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I would like to make a checksum of the current stack in the main, in order to check if it has been altered between two points.

For example:

int main(void) {
    ...
    stack_checksum();

    ... process ...

    if(stack_checksum() != ...)
        altered.
}

How can I grab the base stack address and the current address of the stack's top ?

EDIT: With @Miroslav Bajtoš help, step for approach:

  • Put local variable in a structure
  • Check backtrace return array
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2  
Despite the fact it's only main, I dare say it will be platform dependent. You may benefit from studying the way variable argument lists are handled. Check out stdarg.h on your platform. –  StoryTeller Jan 13 '13 at 17:41
    
@StoryTeller The variable argument list is probably implemented with __builtin_va_list, __builtin_va_arg(), etc... –  Coodey Jan 13 '13 at 18:03

2 Answers 2

up vote 6 down vote accepted

It depends on which compiler/implementation of standard library you are using.

For gcc (or any other compiler that uses glibc), you can use backtrace() functions in execinfo.h - see these answers for more details: How to generate a stacktrace when my gcc C++ app crashes and How to get more detailed backtrace

For Microsoft compiler, you can use StackWalk64() function, see this article for more details: Walking-the-callstack. There was also a similar quesion asked here on StackOverflow: StackWalk64 on Windows - Get symbol name

Computing checksum should be easy once you can walk the stack.

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The array returned by backtrace contains stack and code segments address, no ? I get the main addres (0x8048...), etc. but not the stack address, no ? –  Maxux Jan 13 '13 at 18:25
    
Yes, you have a complete stack of called functions (including the code segment address, as you pointed out). Did you want to read something else instead? –  Miroslav Bajtoš Jan 13 '13 at 18:36
    
If it's possible to get the address of the base pointer and the stack length, it will be easy to checksum it. I guess that called functions address will not help. The answer of @Cooday seems good but need asm inline. –  Maxux Jan 13 '13 at 20:29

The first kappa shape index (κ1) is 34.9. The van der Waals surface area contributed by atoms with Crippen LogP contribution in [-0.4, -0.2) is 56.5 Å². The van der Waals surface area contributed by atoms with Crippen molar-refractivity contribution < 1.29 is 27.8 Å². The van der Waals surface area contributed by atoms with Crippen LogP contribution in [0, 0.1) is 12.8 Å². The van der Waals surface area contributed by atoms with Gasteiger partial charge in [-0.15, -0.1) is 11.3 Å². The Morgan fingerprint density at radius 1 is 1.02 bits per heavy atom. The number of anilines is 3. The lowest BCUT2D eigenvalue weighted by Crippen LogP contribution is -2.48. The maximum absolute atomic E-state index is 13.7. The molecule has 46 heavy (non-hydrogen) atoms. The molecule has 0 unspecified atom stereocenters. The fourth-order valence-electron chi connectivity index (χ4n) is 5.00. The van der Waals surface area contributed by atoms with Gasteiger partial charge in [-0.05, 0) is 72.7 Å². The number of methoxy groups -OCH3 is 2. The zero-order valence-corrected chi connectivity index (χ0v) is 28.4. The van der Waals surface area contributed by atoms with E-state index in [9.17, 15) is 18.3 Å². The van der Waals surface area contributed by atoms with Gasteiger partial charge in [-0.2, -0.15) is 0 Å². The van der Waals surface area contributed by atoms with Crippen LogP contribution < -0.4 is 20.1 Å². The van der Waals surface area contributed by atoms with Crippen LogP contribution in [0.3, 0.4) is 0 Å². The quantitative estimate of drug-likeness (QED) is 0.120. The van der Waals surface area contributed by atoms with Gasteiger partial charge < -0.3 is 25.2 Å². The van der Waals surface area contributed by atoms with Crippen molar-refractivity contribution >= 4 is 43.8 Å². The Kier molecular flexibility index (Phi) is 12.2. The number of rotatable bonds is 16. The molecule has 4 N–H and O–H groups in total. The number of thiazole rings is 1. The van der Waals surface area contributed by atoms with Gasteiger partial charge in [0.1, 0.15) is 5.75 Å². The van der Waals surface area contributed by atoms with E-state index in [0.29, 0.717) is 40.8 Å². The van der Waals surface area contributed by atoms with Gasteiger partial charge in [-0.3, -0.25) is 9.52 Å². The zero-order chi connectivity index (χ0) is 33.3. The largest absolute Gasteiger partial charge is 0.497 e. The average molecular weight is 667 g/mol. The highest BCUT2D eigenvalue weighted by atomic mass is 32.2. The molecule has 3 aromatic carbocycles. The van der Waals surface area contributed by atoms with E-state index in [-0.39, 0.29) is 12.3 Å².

@Maxux OK, why do you want to checksum the stack in the first place? What are you trying to achieve? Verifying that local variables has same values? –  Miroslav Bajtoš Jan 14 '13 at 9:34
1  
Well, if you want to check variable values, then maybe you can put them in a custom structure and then you can compute hash of this structure. BTW, comparing variables on the stack won't be very reliable. Think about **argv parameter of main: argv value stays still the same even if value of argv[0] was modified. –  Miroslav Bajtoš Jan 14 '13 at 14:44

I think you will have to use inline assembly for this. The following code stores the current values of the base pointer and the current pointer in base and current. It's for gcc on a 64-bit machine:

// make these variables global (if not, the stack registers would change)
void *base, *current;
__asm__("movq %%rbp, %0;"
        "movq %%rsp, %1;"
        : "=r"(base), "=r"(current)
        :
        :
);

If you are on a 32-bit machine you have to use ebp and esp instead of rbp and rsp and movl instead of movq.
I recommend you to check out this inline assembly tutorial for gcc if you have any questions with the syntax.

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I already thought of that, I was looking for a way to do it without inline asm. –  Maxux Jan 13 '13 at 17:58

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